Have we made strides since that time? A variety of precedents have established the success of vaccines in certain cancers, especially melanoma. We now know that some anti-inflammatory responses and autoimmune phenomena, as seen with depigmentation or vitiligo, can herald antitumor immunity. Many who have followed the immunotherapy literature would say the development of such approaches has run the gamut of investigation, from whole-cell vaccines to cell extracts, to purified membranes expressing the antigen, to purified antigen, to protein, peptides, and ultimately DNA.

Given the diversity of expression of multiple antigens on a cancer cell surface, it remains unclear which of these are specifically associated with the cancer and should be the appropriate target(s) for therapeutic direction. Despite multiple approaches, no one approach has been shown to have a superior impact on slowing cancer growth or inducing disease remission. Antigens expressed on tumor cells may be "self" antigens-molecules derived from the breakdown of normal cell membranes or remnants of cells infected by or destroyed by bacteria or viruses or tumor cells. Those abnormal antigens are taken up by scavenger cells known as antigen-presenting cells or dendritic cells (called Langerhans cells in the skin), digested, and broken down into peptides, which are then presented to the T cell for recognition and, hopefully, subsequent destruction.

Much of what we have learned in designing immunotherapeutic approaches has been based on antigens isolated from infectious diseases. An antigen, while foreign to the immune system, may be insufficient to generate an immune response. Not only must it be immunogenic, but the immune system must "see" it in order to determine whether recognition is feasible. In the cases of altered self antigens, the immune system may see this molecule as self and therefore not be triggered to induce a response. However, if one were to try to make the immune system become aware of this altered molecule, immunizing with this isolated molecule may be insufficient and mandate that something be done to make the body react to it. This includes using a carrier molecule to make the molecule look larger in addition to revving up the immune system with a natural or synthetic chemical known as an adjuvant.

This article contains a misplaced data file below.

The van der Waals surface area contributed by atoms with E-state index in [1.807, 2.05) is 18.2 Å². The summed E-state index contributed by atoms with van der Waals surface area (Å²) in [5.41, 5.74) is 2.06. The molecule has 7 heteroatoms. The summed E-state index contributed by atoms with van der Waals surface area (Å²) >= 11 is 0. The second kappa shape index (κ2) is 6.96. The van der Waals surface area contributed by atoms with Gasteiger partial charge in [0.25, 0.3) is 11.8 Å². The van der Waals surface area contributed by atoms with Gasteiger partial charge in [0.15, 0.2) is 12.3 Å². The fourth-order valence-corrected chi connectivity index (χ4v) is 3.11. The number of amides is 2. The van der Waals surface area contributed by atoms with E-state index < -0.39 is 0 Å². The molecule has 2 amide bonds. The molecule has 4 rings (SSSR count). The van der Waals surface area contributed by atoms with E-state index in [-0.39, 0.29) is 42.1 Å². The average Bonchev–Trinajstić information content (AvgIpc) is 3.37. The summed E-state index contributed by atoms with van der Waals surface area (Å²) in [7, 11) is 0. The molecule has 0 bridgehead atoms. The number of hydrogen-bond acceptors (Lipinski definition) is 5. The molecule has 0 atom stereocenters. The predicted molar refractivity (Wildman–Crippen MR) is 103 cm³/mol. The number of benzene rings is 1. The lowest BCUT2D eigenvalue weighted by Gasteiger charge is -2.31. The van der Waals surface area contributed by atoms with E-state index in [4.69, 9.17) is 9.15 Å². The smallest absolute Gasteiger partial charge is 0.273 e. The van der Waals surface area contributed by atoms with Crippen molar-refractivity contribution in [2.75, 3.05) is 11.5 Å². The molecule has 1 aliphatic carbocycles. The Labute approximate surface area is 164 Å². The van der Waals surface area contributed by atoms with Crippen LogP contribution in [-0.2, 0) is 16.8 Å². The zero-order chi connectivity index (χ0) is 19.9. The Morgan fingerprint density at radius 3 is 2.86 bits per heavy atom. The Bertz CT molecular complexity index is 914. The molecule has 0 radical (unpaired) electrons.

Induction of Immunity

Active vs Passive Approaches

Immunity to a particular molecule can be generated either passively or actively. In the former case, the immune system is not actively responding to the immunogen administered. In lieu of the body's own reaction, a drug such as a monoclonal antibody-which exquisitely targets a particular antigen-has already been generated, and one is "passively" conferred the immunity against that molecule by the antibody. Active immunity is the body's own response to a treatment, that is, the ability to generate a humoral or cellular immune response to an immunogen. Each subserves a different purpose in generating a reaction to tumor antigens.

Passive Immunity: Immunotherapy With Monoclonal Antibodies

Prostate-specific membrane antigen (PSMA) is one of several self antigens that has served as a potential target for immunologic approaches, with strategies including DNA and protein vaccines in addition to monoclonal antibodies.[2-11] PSMA is a type II integral transmembrane protein and a member of a superfamily of zinc-dependent exopeptidases, including carboxypeptidases A and G2, and peptidases T and V.[2-4] While highly expressed in prostate cancer cells and initially thought to be a specific marker for prostate cancer, its expression has been found in the brain and salivary gland.[2] It is also expressed in nonprostatic solid tumor neovasculature (eg, renal cell carcinoma),[5-7] making it a reasonable target for immune therapies such as vaccine strategies[8] and radiopharmaceutical targeting with monoclonal antibodies.[9-14]